social security disability hearing

Things to keep in mind about witness letters for your Social Security Disability hearing:

1.Feature only letters with first-hand accounts.

When you choose people to ask to write witness letters for you, you need to choose people how have first-hand accounts of how your injury or disability has affected you, your life or your work. Even though these people are not medical experts, they can still help to show the real consequences of your condition. These letters help to put your disability in perspective in terms of real life.

2.The letter should include the relationship of the witness to you.

The letter should state the witness’s relationship to you to put the letter in the correct context for the judge. Certain people will only be able to provide certain information.

3.The letter should include descriptions of your life before and after your disability began.

It’s important that the letter describe your life before as well as after the onset of the disability. This will show how life has changed for you and give a comparison to base any changes off of. It should describe things you used to be able to do versus things that you can no longer do. It should also talk about how your quality of life has changed. Your witness should stick to the facts and avoid embellishing their stories. If it comes out later that something was falsified, it will work against you.

4.The letter needs to have ways that your witness can be contacted.

Your witness must include contact information in the letter as well in case the judge needs to conduct a follow-up with your witness.. This can be a phone number or an email. Make sure that your witness knows that this is a possibility after your Social Security Disability hearing.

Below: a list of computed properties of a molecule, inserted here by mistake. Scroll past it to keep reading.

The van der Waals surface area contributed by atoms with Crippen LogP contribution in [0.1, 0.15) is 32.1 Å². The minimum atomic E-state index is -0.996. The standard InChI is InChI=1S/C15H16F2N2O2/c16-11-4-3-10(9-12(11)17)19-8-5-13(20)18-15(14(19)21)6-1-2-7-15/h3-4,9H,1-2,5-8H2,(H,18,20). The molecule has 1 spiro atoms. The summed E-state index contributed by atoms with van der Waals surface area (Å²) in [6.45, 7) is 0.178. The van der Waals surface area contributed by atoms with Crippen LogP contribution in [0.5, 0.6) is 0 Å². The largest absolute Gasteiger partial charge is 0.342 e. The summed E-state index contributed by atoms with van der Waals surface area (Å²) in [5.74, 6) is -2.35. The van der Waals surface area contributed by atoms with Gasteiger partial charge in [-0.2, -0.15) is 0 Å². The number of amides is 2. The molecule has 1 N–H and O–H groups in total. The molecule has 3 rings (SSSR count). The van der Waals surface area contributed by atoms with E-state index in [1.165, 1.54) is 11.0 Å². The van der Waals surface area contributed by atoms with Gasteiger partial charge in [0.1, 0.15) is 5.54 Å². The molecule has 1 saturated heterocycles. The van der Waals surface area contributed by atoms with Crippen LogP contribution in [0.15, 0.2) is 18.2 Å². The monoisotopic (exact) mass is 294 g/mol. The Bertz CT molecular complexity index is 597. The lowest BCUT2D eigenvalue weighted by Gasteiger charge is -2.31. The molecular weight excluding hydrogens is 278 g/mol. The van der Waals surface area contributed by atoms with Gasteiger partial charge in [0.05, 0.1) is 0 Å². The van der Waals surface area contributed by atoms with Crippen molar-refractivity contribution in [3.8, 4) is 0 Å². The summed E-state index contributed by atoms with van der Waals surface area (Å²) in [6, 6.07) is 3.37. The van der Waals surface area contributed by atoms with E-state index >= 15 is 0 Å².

When going through an appeal, it’s important to include witness letters to help support your case. Make sure your witnesses are prepared and know what to include in the letter. Contact us with any questions.

Jan 10th, 2018

Are Withheld SSDI Benefits Returned to You?

Fred London Law 0 Comments Uncategorized

Withholding of Social Security disability (SSDI) benefits occurs for specific reasons, particularly related to monies owed the federal government, or child support or alimony payments. However, other situations arise which may appear to claimants that Social Security is keeping back funds due them. In any case, the question arises, Do I get those benefits returned to me?

SSDI benefits

Let’s look at a few scenarios.

Retroactive Payments

While not technically withholdings, the Social Security Administration (SSA) may owe you SSDI benefits which accumulate before an official approval. The benefits apply retroactively to the date of application. However, you may be eligible for 12 months of payments prior to that date. These unpaid benefits are due you and will be returned.

Taxed Benefits

Again, not an official withholding, SSDI benefits are taxed in some cases. Household incomes which rise above the Internal Revenue Service (IRS) limits may see part of their monthly benefit check taxed. A spouse’s salary or other sources raise this possibility. Paid SSDI taxes are not returned to you unless your end of the year tax return proves you overpaid in general.

Waiting Period Losses

The SSA withholds the first five months of SSDI benefits from claimants with few ways around it. Much like an insurance waiting period, the SSA assumes short-term disability insurance coverage during this time. Whether this assumption is accurate or not, the process does not allow for an appeal or repayment of this withholding.

Federal Withholdings

While your SSDI benefits come with protection from creditors, the federal government is the exception. Owing money to the IRS or other federal agencies puts you at risk of benefits being withheld.

Food stamp overpayments, federal student and mortgage loans, and unpaid federal taxes fall into this category. Unpaid child support and alimony payments may also negatively impact SSDI benefits.

Limits exist as to the allowable amount of withholdings. And, in cases of proven hardship, the SSA stops some of these withholdings. However, generally, the funds are not returned to you.

Return to Work and Benefits

The SSA provides incentives and offers return-to-work trials. Your benefits may continue under certain conditions and during an adjustment period. However, once your income exceeds the limits and the adjustment period is satisfied, benefits stop.